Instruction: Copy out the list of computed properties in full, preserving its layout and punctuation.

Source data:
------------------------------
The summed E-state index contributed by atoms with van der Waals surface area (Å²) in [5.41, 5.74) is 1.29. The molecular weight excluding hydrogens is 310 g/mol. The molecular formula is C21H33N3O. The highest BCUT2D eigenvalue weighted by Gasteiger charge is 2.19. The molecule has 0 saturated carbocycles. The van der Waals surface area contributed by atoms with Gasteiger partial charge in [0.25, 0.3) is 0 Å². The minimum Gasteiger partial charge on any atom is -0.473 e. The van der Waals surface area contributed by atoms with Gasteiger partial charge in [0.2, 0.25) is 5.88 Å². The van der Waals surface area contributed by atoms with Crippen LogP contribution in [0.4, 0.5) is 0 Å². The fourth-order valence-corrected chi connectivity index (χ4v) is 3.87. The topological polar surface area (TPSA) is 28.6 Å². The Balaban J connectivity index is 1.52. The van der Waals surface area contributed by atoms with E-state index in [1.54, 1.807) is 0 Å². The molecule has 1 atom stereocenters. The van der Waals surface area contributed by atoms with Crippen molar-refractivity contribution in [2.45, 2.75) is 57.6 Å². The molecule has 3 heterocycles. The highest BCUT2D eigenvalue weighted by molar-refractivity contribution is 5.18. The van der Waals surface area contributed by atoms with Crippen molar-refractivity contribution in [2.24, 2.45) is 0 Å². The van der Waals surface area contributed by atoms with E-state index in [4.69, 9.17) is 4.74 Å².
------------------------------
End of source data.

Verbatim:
The summed E-state index contributed by atoms with van der Waals surface area (Å²) in [5.41, 5.74) is 1.29. The molecular weight excluding hydrogens is 310 g/mol. The molecular formula is C21H33N3O. The highest BCUT2D eigenvalue weighted by Gasteiger charge is 2.19. The molecule has 0 saturated carbocycles. The van der Waals surface area contributed by atoms with Gasteiger partial charge in [0.25, 0.3) is 0 Å². The minimum Gasteiger partial charge on any atom is -0.473 e. The van der Waals surface area contributed by atoms with Gasteiger partial charge in [0.2, 0.25) is 5.88 Å². The van der Waals surface area contributed by atoms with Crippen LogP contribution in [0.4, 0.5) is 0 Å². The fourth-order valence-corrected chi connectivity index (χ4v) is 3.87. The topological polar surface area (TPSA) is 28.6 Å². The Balaban J connectivity index is 1.52. The van der Waals surface area contributed by atoms with E-state index in [1.54, 1.807) is 0 Å². The molecule has 1 atom stereocenters. The van der Waals surface area contributed by atoms with Crippen molar-refractivity contribution in [2.45, 2.75) is 57.6 Å². The molecule has 3 heterocycles. The highest BCUT2D eigenvalue weighted by molar-refractivity contribution is 5.18. The van der Waals surface area contributed by atoms with Crippen molar-refractivity contribution in [2.24, 2.45) is 0 Å². The van der Waals surface area contributed by atoms with E-state index in [4.69, 9.17) is 4.74 Å².